Attorney General William French Smith said yesterday that four fugitives wanted on drug charges in the United States have been returned by Colombia under a 1982 extradition treaty, the first time Colombian nationals have been extradited under the treaty.

Officials said they regard the action, approved by the Colombian Supreme Court and by President Belisario Betancur, as a breakthrough in efforts to control international drug activities. There had been fears that nationalistic feelings against sending Colombians to the United States and threats of violence against officials could hamstring extraditions.

Smith identified the four extradited persons as Marcos Cadavid, charged in the District of Columbia with conspiracy to import and distribute cocaine from Nov. 1, 1976, to the end of 1982; Hernan Botero-Moreno, charged in Miami with participating in a multimillion-dollar money-laundering conspiracy from late 1979 to October 1980; and two brothers, Ricardo and Said Pavon Jatter, charged in Miami with various counts of conspiracy to import and distribute cocaine and conspiracy to distribute the proceeds of narcotic drug sales.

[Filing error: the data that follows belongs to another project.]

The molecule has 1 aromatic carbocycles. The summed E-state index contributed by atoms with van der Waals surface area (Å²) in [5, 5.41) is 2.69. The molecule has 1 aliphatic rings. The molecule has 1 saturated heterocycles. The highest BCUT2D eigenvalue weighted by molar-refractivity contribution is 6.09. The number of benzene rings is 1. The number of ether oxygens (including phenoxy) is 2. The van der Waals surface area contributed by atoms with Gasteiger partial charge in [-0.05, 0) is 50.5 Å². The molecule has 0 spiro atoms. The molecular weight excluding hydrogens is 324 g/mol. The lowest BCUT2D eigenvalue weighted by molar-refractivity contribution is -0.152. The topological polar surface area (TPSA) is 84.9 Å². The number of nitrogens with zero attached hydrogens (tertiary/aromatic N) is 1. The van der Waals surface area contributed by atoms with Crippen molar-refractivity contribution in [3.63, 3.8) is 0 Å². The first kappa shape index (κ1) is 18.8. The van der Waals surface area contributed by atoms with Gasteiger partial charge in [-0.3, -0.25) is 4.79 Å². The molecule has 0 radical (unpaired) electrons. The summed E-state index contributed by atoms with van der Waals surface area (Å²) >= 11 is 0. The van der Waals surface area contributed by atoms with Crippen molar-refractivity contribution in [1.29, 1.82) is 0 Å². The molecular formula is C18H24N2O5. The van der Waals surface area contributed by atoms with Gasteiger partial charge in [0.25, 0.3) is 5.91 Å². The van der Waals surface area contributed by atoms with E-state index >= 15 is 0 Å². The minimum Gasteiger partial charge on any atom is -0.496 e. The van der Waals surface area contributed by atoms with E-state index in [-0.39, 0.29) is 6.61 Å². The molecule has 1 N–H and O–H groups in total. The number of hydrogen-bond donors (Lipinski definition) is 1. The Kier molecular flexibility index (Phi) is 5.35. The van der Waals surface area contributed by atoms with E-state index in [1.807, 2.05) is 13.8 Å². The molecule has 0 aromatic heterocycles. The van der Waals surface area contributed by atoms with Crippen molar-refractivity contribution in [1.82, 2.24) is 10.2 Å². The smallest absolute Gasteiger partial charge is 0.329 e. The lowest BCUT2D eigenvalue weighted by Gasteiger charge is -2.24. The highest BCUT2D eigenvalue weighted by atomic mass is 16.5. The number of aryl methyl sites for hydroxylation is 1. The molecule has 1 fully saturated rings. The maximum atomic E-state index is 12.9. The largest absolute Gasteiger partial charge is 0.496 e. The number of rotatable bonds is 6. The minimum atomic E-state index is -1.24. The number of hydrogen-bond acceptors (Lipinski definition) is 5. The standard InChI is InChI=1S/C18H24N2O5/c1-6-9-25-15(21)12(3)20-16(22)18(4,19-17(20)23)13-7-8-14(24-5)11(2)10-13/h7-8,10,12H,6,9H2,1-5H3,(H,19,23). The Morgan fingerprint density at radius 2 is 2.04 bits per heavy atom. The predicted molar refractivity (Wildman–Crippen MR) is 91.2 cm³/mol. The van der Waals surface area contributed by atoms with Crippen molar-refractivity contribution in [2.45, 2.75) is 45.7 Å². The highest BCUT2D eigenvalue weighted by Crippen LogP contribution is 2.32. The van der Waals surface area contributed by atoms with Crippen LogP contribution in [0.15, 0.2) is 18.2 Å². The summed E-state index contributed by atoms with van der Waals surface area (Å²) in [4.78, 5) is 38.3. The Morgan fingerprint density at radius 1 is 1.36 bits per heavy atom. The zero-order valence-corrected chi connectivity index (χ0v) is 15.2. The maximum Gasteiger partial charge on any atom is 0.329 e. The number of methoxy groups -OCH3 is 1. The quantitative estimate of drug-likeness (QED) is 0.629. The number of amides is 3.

Smith said the four were flown from Bogota to Homestead Air Force Base, Fla., on a Colombian C130 plane with an all-Colombian crew. He said Cadavid will be arraigned in U.S. District Court here Monday, the other three in U.S. District Court in Miami Monday.

The United States does not sponsor a large-scale drug-eradication program in Colombia but has sought the extradition of more than 40 persons accused of drug trafficking. According to reports, some drug dealers, who command widespread influence there, have responded with threats to kill U.S. diplomats and citizens.